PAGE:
53:4-9 In these verses is an account of the sufferings of Christ; also of the design of his sufferings. It was for our sins, and in our stead, that our Lord Jesus suffered. We have all sinned, and have come short of the glory of God. Sinners have their beloved sin, their own evil way, of which they are fond. Our sins deserve all griefs and sorrows, even the most severe. We are saved from the ruin, to which by sin we become liable, by laying our sins on Christ. This atonement was to be made for our sins. And this is the only way of salvation. Our sins were the thorns in Christ's head, the nails in his hands and feet, the spear in his side. He was delivered to death for our offences. By his sufferings he purchased for us the Spirit and grace of God, to mortify our corruptions, which are the distempers of our souls. We may well endure our lighter sufferings, if He has taught us to esteem all things but loss for him, and to love him who has first loved us.
4. Surely … our griefs—literally, "But yet He hath taken (or borne) our sicknesses," that is, they who despised Him because of His human infirmities ought rather to have esteemed Him on account of them; for thereby "Himself took OUR infirmities" (bodily diseases). So Mt 8:17 quotes it. In the Hebrew for "borne," or took, there is probably the double notion, He took on Himself vicariously (so Isa 53:5, 6, 8, 12), and so He took away; His perfect humanity whereby He was bodily afflicted for us, and in all our afflictions (Isa 63:9; Heb 4:15) was the ground on which He cured the sick; so that Matthew's quotation is not a mere accommodation. See Note 42 of Archbishop Magee, Atonement. The Hebrew there may mean to overwhelm with darkness; Messiah's time of darkness was temporary (Mt 27:45), answering to the bruising of His heel; Satan's is to be eternal, answering to the bruising of his head (compare Isa 50:10).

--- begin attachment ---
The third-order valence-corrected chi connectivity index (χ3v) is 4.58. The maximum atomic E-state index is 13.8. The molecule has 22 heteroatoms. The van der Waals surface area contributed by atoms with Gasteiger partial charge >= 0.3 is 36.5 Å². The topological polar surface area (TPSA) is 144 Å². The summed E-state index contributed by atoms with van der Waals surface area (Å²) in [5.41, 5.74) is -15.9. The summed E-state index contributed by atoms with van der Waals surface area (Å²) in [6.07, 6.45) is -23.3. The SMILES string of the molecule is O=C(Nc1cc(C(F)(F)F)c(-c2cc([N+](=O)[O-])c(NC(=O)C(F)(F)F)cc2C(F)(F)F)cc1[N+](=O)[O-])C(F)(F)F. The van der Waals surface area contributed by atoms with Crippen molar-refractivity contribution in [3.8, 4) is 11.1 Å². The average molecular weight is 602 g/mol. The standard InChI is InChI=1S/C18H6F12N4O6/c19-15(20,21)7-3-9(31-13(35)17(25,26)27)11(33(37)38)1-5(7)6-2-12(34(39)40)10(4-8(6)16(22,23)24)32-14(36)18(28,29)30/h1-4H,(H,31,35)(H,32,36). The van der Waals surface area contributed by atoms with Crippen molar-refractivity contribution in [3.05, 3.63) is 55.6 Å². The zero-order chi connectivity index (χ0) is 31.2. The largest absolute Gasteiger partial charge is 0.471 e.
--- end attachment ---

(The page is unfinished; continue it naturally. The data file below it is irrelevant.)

carried … sorrows—The notion of substitution strictly. "Carried," namely, as a burden. "Sorrows," that is, pains of the mind; as "griefs" refer to pains of the body (Ps 32:10; 38:17). Mt 8:17 might seem to oppose this: "And bare our sicknesses." But he uses "sicknesses" figuratively for sins, the cause of them. Christ took on Himself all man's "infirmities;" so as to remove them; the bodily by direct miracle, grounded on His participation in human infirmities; those of the soul by His vicarious suffering, which did away with the source of both. Sin and sickness are ethically connected as cause and effect (Isa 33:24; Ps 103:3; Mt 9:2; Joh 5:14; Jas 5:15).
we did esteem him stricken—judicially [Lowth], namely, for His sins; whereas it was for ours. "We thought Him to be a leper" [Jerome, Vulgate], leprosy being the direct divine judgment for guilt (Le 13:1-59; Nu 12:10, 15; 2Ch 26:18-21).
smitten—by divine judgments.
afflicted—for His sins; this was the point in which they so erred (Lu 23:34; Ac 3:17; 1Co 2:8). He was, it is true, "afflicted," but not for His sins.